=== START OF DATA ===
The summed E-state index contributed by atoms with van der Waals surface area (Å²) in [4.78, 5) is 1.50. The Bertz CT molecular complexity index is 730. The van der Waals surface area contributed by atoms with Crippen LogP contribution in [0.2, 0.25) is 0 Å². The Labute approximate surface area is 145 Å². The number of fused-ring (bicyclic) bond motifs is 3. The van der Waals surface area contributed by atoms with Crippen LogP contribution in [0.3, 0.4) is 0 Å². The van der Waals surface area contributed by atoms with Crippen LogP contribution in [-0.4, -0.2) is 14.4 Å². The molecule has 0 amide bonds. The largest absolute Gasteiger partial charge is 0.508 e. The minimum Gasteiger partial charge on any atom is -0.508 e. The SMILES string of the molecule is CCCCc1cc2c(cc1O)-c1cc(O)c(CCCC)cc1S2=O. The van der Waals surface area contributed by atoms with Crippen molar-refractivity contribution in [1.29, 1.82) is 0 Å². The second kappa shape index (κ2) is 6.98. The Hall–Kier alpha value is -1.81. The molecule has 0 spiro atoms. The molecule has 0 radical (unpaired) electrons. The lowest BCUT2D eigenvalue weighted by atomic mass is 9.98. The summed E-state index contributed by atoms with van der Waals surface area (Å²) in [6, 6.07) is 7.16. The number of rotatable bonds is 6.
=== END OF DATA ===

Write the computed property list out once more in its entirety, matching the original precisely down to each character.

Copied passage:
The summed E-state index contributed by atoms with van der Waals surface area (Å²) in [4.78, 5) is 1.50. The Bertz CT molecular complexity index is 730. The van der Waals surface area contributed by atoms with Crippen LogP contribution in [0.2, 0.25) is 0 Å². The Labute approximate surface area is 145 Å². The number of fused-ring (bicyclic) bond motifs is 3. The van der Waals surface area contributed by atoms with Crippen LogP contribution in [0.3, 0.4) is 0 Å². The van der Waals surface area contributed by atoms with Crippen LogP contribution in [-0.4, -0.2) is 14.4 Å². The molecule has 0 amide bonds. The largest absolute Gasteiger partial charge is 0.508 e. The minimum Gasteiger partial charge on any atom is -0.508 e. The SMILES string of the molecule is CCCCc1cc2c(cc1O)-c1cc(O)c(CCCC)cc1S2=O. The van der Waals surface area contributed by atoms with Crippen molar-refractivity contribution in [1.29, 1.82) is 0 Å². The second kappa shape index (κ2) is 6.98. The Hall–Kier alpha value is -1.81. The molecule has 0 spiro atoms. The molecule has 0 radical (unpaired) electrons. The lowest BCUT2D eigenvalue weighted by atomic mass is 9.98. The summed E-state index contributed by atoms with van der Waals surface area (Å²) in [6, 6.07) is 7.16. The number of rotatable bonds is 6.